While “Two Hearts” is a modern day sticky pop song, endlessly bouncing and criminally tuneful, it is also sweetly anchored to some pretty superior indie pop of yore, specifically the criminally underrated 90’s Britpop band Echobelly. Heather Riley’s vocal is both yearning and assertive, way out in front of everything else, wrapped in glorious swirling pop guitar and strikingly reminiscent of Sonya Aurora Madan’s from the aforementioned Echobelly. You’ll wanna squeeze this one close to your heart.
“Beseech” is a pretty regal and ancient word and as such is hard to get away with featuring in a pop song, but it fits kind of perfectly within “Paradise Is A Person”: this song is the embodiment of beseeching. It’s a gorgeous piece of heart on the sleeve shoegaze and is the perfect soundtrack for looking longingly across rooms in quiet desperation. It’s hiding from you shyly while hoping it’s made it’s desire perfectly clear and obvious. What a beauty.
Okay so Madonna released a new album this week and it’s getting good reviews and she is a legend but dammit to hell I so miss POP Madonna cause she f-ing ruled. Thankfully something has come along to take you to that place that “Holiday”, “Angel”, and “Into the Groove” did, just in the nick of time, which is to say here comes Kingsbury with the best thing she’s ever done .”In My Brain ” marries New Order’s classic “Thieves Like Us” and pop Madonna, and is as absolute and widescreen as Robyn’s “Dancing On My Own”. It’s a lush, fat, beautiful pop song about the head and the heart battling it out over moving forward and booms from the bottom to the top. And so next time you need a cathartic dance alone moment, well, you know what to do.
Initially “Write Home” feels as languid as floating on a still lake in the summer, all wistful, dreamy, and slowly jangling, the mood accentuated by a muted horn floating hazily in the background. It’s like something off the first Everything But The Girl album, “Each and Every One” in particular, but fuzzier at the edges…at least for a minute. It ultimately shape shifts into a more urgent, shoegazey shuffle and says goodbye in a gloriously tuneful coda that manages to be both sad and life affirming. Beauty.
“Ricochet” is so utterly evocative of a time and place, namely a moody, hot summer night in NYC in the early eighties, that if I didn’t know for a fact it was made in 2019, I would swear it was born in 1983. It’s beauteous and melodic lo-fi soul brings to mind not only Arthur Russell, early Prince and those amazing N.E.R.D. ballads off their own debut album but also the lush and glowing vibe of 80’s UK funksters Freeez …which is all to say it’s really kind of gorgeous. Make sure and check out the equally fine “It’s Alright, Goodbye” below, another track off his new album “Blissed Out”. Nick refers to himself as a “hook master”. He ain’t wrong.
And if you feel like further immersing yourself in the aforementioned plush night time feeling, here’s Freeez doing their moody, slick and delicate synth best from 1983:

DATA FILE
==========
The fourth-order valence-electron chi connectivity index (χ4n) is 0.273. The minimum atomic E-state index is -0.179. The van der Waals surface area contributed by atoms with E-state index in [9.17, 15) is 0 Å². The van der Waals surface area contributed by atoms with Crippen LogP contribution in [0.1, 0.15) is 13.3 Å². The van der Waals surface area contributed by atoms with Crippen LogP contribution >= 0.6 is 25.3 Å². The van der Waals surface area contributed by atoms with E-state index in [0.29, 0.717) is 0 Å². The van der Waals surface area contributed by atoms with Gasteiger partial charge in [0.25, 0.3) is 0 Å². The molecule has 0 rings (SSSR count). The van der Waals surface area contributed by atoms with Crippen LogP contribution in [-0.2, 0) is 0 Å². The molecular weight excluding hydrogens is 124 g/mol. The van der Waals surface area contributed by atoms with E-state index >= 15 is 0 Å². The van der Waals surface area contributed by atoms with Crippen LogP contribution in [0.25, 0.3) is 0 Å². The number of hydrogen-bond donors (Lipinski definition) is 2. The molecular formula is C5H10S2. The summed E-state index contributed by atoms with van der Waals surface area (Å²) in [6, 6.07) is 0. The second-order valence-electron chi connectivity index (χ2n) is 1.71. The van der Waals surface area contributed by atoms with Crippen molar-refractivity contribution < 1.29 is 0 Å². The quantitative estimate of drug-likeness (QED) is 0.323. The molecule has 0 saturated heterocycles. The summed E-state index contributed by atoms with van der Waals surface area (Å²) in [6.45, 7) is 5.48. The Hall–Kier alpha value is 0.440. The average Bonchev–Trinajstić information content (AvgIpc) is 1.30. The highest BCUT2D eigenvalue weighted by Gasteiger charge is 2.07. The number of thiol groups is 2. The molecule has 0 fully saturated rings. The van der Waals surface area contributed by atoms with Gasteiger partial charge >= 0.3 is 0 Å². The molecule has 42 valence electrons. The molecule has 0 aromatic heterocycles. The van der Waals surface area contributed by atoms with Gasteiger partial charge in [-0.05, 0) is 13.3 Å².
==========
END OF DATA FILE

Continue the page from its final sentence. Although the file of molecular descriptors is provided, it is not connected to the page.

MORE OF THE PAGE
A little alternative 90’s, a little pop-prog, there is something very stadium anthem about “Your Honey” but in the best possible way, as in it’s got a fat tuneful chorus, a chunky guitar foundation and is topped by Rose Yagmur’s f-you absolutely kick ass vocal. And really what more do you need.
Britt aka Brittany Johnson has an unusually delicate and fragile voice, one that sounds like it could go off the rails at any second. In “Trial Period” it floats over an even louder bit of melodic guitar jangle and is best exemplified in the handsomely off kilter bridge near the end. And the first verse mentions giving someone the finger, always a welcome sentiment. The whole thing is reminiscent of wondrous, early 80’s, UK, low-fi post punk trio Marine Girls and is off her exceptional new ep “Kill the Man”. Speaking of which, please have a listen to “Handle It” another super fine track from it below.
Shahrae’s made something sad, sweet and dreamy, marrying quirkiness with a pretty stunning 80’s/90’s R & B groove. “Forget To Forget Me” meanders in the vein of the very best Janet Jackson ballads (“Let’s Wait Awhile”, “Come Back To Me”, “Lonely”), has an exquisitely memorable tune, and is blessed with a vocal full of longing loveliness.
“Birthplace” is such a ridiculously brazen throwback to the old 70’s singer-songwriter AM radio vibe and is so utterly earnest in it’s pursuit of that feeling that if you weren’t told it was a new song you’d have every reason to believe it was born back then. It sounds like a cross between Nilsson (“The Moonbeam Song” specifically), and magnificent cult troubadour Jimmie Spheeris, is about wandering and realizing, is completely tuneful and sweet and as such is completely out of step with today’s pop in the best possible way. It just plain shines.
Going to cut to the chase here: “GWTC” features one of the finer vocal performances you’re gonna hear this year. Elodie Tomlinson’s voice is tough and handsome, world weary in all the right places and the song itself rocks in a completely transcendent fashion from beginning to end. It’s a straight up solo drive on the highway, hair blowing in the wind, life epiphany theme song, a small slab of plush meat and potatoes rock, and it f-ing rules.